'Poseidon': Lost At Sea, By Kurt Loder

Director Wolfgang Petersen's latest marine odyssey sinks beneath its own digital waves.

Nobody's going to walk into a big, gaudy remake of a 34-year-old disaster movie with high expectations, of course. But "Poseidon" manages to disappoint anyway. From the low-voltage cast to the dumbbell dialogue, the picture is relentlessly underwhelming, and the wall-to-wall CGI can't save it -- the film feels like it was made (or at least written) by computers.

It opens with a preening CGI sequence in which we see the Poseidon, a luxury liner about the size of Cleveland, gliding through the waters of the North Atlantic, a digital ship in a digital sea. It's New Year's Eve, and inside, the well-heeled passengers are preparing to party (to a band fronted by Fergie, of the Black Eyed Peas -- a brief, puzzling attempt to inject some hip-hop cred). Among the revelers are Dylan Johns (Josh Lucas), a professional card sharp who preys on cruise-ship suckers; Robert Ramsey (Kurt Russell), a divorced dad making the trip with his daughter (Emmy Rossum) and her boyfriend (Mike Vogel); and a young widow, Maggie James (Jacinda Barrett), who's traveling with her predictably cute 9-year-old son, Conor (Jimmy Bennett).

Also milling around is a young woman named Elena Gonzalez (Mia Maestro), a stowaway smuggled aboard by one of the ship's waiters so that she can visit her brother in a New York hospital. (Elena's destination is the only indication we have that the Poseidon is actually on its way to somewhere -- although none of the other characters give any indication of returning from someplace else.) In addition -- yes, the list goes on -- there's another professional gambler, a Vegasoid sleaze called Lucky Larry (Kevin Dillon), who swigs liquor from a hip flask he's brought along (on a luxury cruise, on which all the drinks you want can be had for free). And there's a lonely guy named Nelson (Richard Dreyfuss), who's so down in the dumps he's thinking about jumping over the side.

In fact, Nelson has meandered out on deck and is climbing the railing when he looks off across the water and sees a 150-foot digital "rogue wave" headed straight for the ship. Up on the bridge, the first officer has spotted it, too, and he yells out, "Starboard engines full astern!" Unfortunately, as anyone who's ever rowed a dinghy across a pond might predict, this heaves the Poseidon into a 90-degree turn that leaves it facing the monster wave side-on, ensuring that, as the wall of water comes crashing down from high above, it will roll the ship completely over. Which, very digitally, it does.

Inside the main ballroom, where the New Year has just been rung in, passengers are hurled off of balconies and blown out of atrium elevators as the enormous room swings upside down, and great balls of fire go howling through the passageways. When the ship settles momentarily, the captain (Andre Braugher) tells the surviving party people that "we're not sure exactly what happened here," but that the ballroom is airtight; and since automatic SOS signals were beamed out as soon as whatever did happen happened, everyone should just chill, and wait to be rescued.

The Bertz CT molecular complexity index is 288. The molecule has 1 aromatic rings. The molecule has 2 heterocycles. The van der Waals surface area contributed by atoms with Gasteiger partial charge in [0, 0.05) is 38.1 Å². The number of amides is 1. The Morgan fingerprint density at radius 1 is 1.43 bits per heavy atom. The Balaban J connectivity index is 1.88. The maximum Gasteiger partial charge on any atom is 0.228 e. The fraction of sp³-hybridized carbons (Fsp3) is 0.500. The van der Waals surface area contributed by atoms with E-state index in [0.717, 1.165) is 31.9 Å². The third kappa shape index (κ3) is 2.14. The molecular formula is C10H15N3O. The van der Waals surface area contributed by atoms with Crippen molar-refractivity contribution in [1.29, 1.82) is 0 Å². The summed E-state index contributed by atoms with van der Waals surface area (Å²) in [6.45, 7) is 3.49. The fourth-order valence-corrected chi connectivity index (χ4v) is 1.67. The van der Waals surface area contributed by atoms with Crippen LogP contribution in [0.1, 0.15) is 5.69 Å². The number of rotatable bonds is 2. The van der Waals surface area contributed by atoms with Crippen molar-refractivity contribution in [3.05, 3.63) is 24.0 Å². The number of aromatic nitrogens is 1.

Not everybody is buying this. "I'm an architect," Nelson grumps. "This ship wasn't designed to float upside down." (Only an architect would know such a thing.) Dylan the gambler decides to make a run for it on his own, and Ramsey, who has lost track of his daughter and her boyfriend, invites himself along. Pretty soon Nelson, the widow, the cute kid, the stowaway girl, her waiter friend, and gambler number two, Lucky Larry, have all glommed on as well.

The rest of the movie is best summed up by little Conor, when he screams, "Mom, the water's coming!" It spurts, churns and surges everywhere, non-stop, as the hardy band climbs, crawls and sloshes its way from one firepit or fast-flooding tunnel to another. They also spend considerable time eeling around underwater. (Fortunately, if unbelievably, all of them seem capable of holding their breath for four or five minutes at a time.) These submarine interludes at least force them to stop spouting lines like, "You know, there's nothing fair about who lives and who dies." We keep learning meaningless little personal details about them, though. For example, it is suddenly revealed that Ramsey was once the mayor of New York City. This is an odd piece of information, especially since we earlier heard him announce, "I used to be a fireman." (I'm guessing this is a half-set-up 9/11 reference, but only screenwriter Mark Protosevich knows, or cares.)

"The Poseidon Adventure," the 1972 film upon which this one is vaguely based, is now derided/revered as a camp classic. But at least the cast of that picture gave it a trashy energy. (It had Gene Hackman, for one thing -- and the captain was played by Leslie Nielsen.) The actors here lack any redeeming wack factor; they're flat and funless. Not only that, once the three lead actresses -- all brunettes -- get soggy and bedraggled, they're sometimes indistinguishable from one another.

Director Wolfgang Petersen is a devotee of watery things, and the swelling digital seas he orchestrated in "The Perfect Storm" imparted a somber majesty to the story. But the story was the star, and George Clooney and the rest of the actors worked to serve it, too. Here, the story is insignificant, and the computers and the stunts have taken over. Sitting through this picture is like watching an obstacle course being run underwater, in real time. We're ready to abandon ship long before the characters finally do.

--Kurt Loder

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